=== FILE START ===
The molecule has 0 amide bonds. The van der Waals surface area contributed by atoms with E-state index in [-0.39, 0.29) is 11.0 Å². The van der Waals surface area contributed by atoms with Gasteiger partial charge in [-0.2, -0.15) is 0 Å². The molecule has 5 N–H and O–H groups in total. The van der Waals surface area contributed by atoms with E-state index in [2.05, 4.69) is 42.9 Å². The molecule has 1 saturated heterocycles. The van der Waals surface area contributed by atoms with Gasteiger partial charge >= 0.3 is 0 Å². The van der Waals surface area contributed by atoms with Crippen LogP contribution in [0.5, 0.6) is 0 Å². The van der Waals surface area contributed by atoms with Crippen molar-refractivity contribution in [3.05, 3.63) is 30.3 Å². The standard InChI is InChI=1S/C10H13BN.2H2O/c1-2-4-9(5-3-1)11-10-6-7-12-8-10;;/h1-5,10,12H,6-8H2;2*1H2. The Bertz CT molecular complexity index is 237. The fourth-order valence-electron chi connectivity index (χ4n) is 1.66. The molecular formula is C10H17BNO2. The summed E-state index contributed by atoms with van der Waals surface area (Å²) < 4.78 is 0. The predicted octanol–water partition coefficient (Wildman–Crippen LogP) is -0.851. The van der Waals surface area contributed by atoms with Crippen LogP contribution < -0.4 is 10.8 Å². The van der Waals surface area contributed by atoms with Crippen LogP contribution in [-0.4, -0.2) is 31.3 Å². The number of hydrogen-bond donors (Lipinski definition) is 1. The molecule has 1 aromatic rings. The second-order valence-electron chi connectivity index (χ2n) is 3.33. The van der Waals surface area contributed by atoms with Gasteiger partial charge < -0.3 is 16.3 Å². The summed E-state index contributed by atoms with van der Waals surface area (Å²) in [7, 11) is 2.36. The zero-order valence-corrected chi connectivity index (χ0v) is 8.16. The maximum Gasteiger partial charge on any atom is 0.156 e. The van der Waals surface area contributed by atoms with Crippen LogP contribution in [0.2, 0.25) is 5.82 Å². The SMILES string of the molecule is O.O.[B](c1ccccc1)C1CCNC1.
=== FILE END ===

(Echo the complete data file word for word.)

The molecule has 0 amide bonds. The van der Waals surface area contributed by atoms with E-state index in [-0.39, 0.29) is 11.0 Å². The van der Waals surface area contributed by atoms with Gasteiger partial charge in [-0.2, -0.15) is 0 Å². The molecule has 5 N–H and O–H groups in total. The van der Waals surface area contributed by atoms with E-state index in [2.05, 4.69) is 42.9 Å². The molecule has 1 saturated heterocycles. The van der Waals surface area contributed by atoms with Gasteiger partial charge >= 0.3 is 0 Å². The van der Waals surface area contributed by atoms with Crippen LogP contribution in [0.5, 0.6) is 0 Å². The van der Waals surface area contributed by atoms with Crippen molar-refractivity contribution in [3.05, 3.63) is 30.3 Å². The standard InChI is InChI=1S/C10H13BN.2H2O/c1-2-4-9(5-3-1)11-10-6-7-12-8-10;;/h1-5,10,12H,6-8H2;2*1H2. The Bertz CT molecular complexity index is 237. The fourth-order valence-electron chi connectivity index (χ4n) is 1.66. The molecular formula is C10H17BNO2. The summed E-state index contributed by atoms with van der Waals surface area (Å²) < 4.78 is 0. The predicted octanol–water partition coefficient (Wildman–Crippen LogP) is -0.851. The van der Waals surface area contributed by atoms with Crippen LogP contribution < -0.4 is 10.8 Å². The van der Waals surface area contributed by atoms with Crippen LogP contribution in [-0.4, -0.2) is 31.3 Å². The number of hydrogen-bond donors (Lipinski definition) is 1. The molecule has 1 aromatic rings. The second-order valence-electron chi connectivity index (χ2n) is 3.33. The van der Waals surface area contributed by atoms with Gasteiger partial charge < -0.3 is 16.3 Å². The summed E-state index contributed by atoms with van der Waals surface area (Å²) in [7, 11) is 2.36. The zero-order valence-corrected chi connectivity index (χ0v) is 8.16. The maximum Gasteiger partial charge on any atom is 0.156 e. The van der Waals surface area contributed by atoms with Crippen LogP contribution in [0.2, 0.25) is 5.82 Å². The SMILES string of the molecule is O.O.[B](c1ccccc1)C1CCNC1.